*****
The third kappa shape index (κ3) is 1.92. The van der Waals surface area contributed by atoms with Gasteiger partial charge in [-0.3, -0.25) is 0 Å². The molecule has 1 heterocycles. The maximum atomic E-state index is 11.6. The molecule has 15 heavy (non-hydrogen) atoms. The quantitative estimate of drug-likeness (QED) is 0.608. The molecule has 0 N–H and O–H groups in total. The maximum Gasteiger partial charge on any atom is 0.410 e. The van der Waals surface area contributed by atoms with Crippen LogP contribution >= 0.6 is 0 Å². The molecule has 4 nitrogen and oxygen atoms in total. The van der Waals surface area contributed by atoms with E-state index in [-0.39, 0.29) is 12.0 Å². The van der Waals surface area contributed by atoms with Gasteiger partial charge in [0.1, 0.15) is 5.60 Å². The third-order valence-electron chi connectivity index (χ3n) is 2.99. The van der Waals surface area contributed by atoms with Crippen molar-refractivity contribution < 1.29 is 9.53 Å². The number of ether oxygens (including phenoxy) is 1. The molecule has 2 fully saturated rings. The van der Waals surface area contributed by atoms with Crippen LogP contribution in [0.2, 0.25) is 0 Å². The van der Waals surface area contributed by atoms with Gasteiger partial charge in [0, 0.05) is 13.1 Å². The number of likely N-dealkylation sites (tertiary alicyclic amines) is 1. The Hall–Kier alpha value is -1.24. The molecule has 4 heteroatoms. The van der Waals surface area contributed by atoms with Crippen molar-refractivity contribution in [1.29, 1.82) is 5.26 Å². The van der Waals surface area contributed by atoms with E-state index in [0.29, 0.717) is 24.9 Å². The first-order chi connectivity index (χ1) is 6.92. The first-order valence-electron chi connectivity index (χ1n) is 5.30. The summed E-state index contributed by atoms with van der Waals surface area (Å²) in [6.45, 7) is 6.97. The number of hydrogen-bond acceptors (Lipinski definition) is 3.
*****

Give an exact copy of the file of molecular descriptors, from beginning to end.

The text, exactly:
The third kappa shape index (κ3) is 1.92. The van der Waals surface area contributed by atoms with Gasteiger partial charge in [-0.3, -0.25) is 0 Å². The molecule has 1 heterocycles. The maximum atomic E-state index is 11.6. The molecule has 15 heavy (non-hydrogen) atoms. The quantitative estimate of drug-likeness (QED) is 0.608. The molecule has 0 N–H and O–H groups in total. The maximum Gasteiger partial charge on any atom is 0.410 e. The van der Waals surface area contributed by atoms with Crippen LogP contribution >= 0.6 is 0 Å². The molecule has 4 nitrogen and oxygen atoms in total. The van der Waals surface area contributed by atoms with E-state index in [-0.39, 0.29) is 12.0 Å². The van der Waals surface area contributed by atoms with Gasteiger partial charge in [0.1, 0.15) is 5.60 Å². The third-order valence-electron chi connectivity index (χ3n) is 2.99. The van der Waals surface area contributed by atoms with Crippen molar-refractivity contribution < 1.29 is 9.53 Å². The number of ether oxygens (including phenoxy) is 1. The molecule has 2 fully saturated rings. The van der Waals surface area contributed by atoms with Crippen LogP contribution in [0.2, 0.25) is 0 Å². The van der Waals surface area contributed by atoms with Gasteiger partial charge in [0, 0.05) is 13.1 Å². The number of likely N-dealkylation sites (tertiary alicyclic amines) is 1. The Hall–Kier alpha value is -1.24. The molecule has 4 heteroatoms. The van der Waals surface area contributed by atoms with Crippen molar-refractivity contribution in [1.29, 1.82) is 5.26 Å². The van der Waals surface area contributed by atoms with E-state index in [0.29, 0.717) is 24.9 Å². The first-order chi connectivity index (χ1) is 6.92. The first-order valence-electron chi connectivity index (χ1n) is 5.30. The summed E-state index contributed by atoms with van der Waals surface area (Å²) in [6.45, 7) is 6.97. The number of hydrogen-bond acceptors (Lipinski definition) is 3.